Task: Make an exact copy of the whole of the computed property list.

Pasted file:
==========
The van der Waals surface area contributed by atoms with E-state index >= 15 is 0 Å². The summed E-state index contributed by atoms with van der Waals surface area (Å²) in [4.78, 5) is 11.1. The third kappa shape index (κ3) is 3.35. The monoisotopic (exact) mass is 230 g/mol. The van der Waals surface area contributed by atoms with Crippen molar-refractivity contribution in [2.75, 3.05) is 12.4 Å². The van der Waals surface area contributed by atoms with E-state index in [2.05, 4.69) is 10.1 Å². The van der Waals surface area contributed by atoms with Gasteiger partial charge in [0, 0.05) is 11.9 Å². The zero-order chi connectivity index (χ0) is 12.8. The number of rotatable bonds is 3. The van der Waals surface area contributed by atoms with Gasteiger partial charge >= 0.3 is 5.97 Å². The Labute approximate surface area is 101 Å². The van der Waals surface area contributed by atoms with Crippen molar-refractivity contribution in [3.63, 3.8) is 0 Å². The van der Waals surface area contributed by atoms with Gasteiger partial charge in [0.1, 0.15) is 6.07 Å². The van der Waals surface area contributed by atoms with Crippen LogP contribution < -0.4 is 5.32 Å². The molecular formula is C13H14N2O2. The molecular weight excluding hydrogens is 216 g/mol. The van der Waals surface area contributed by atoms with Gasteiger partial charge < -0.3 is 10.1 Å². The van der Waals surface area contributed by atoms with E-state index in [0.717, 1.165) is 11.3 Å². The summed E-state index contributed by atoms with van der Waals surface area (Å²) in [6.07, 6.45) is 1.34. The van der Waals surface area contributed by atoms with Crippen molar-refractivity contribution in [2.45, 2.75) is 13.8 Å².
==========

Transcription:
The van der Waals surface area contributed by atoms with E-state index >= 15 is 0 Å². The summed E-state index contributed by atoms with van der Waals surface area (Å²) in [4.78, 5) is 11.1. The third kappa shape index (κ3) is 3.35. The monoisotopic (exact) mass is 230 g/mol. The van der Waals surface area contributed by atoms with Crippen molar-refractivity contribution in [2.75, 3.05) is 12.4 Å². The van der Waals surface area contributed by atoms with E-state index in [2.05, 4.69) is 10.1 Å². The van der Waals surface area contributed by atoms with Gasteiger partial charge in [0, 0.05) is 11.9 Å². The zero-order chi connectivity index (χ0) is 12.8. The number of rotatable bonds is 3. The van der Waals surface area contributed by atoms with Gasteiger partial charge >= 0.3 is 5.97 Å². The Labute approximate surface area is 101 Å². The van der Waals surface area contributed by atoms with Crippen molar-refractivity contribution in [3.63, 3.8) is 0 Å². The van der Waals surface area contributed by atoms with Gasteiger partial charge in [0.1, 0.15) is 6.07 Å². The van der Waals surface area contributed by atoms with Crippen LogP contribution < -0.4 is 5.32 Å². The molecular formula is C13H14N2O2. The molecular weight excluding hydrogens is 216 g/mol. The van der Waals surface area contributed by atoms with Gasteiger partial charge < -0.3 is 10.1 Å². The van der Waals surface area contributed by atoms with E-state index in [0.717, 1.165) is 11.3 Å². The summed E-state index contributed by atoms with van der Waals surface area (Å²) in [6.07, 6.45) is 1.34. The van der Waals surface area contributed by atoms with Crippen molar-refractivity contribution in [2.45, 2.75) is 13.8 Å².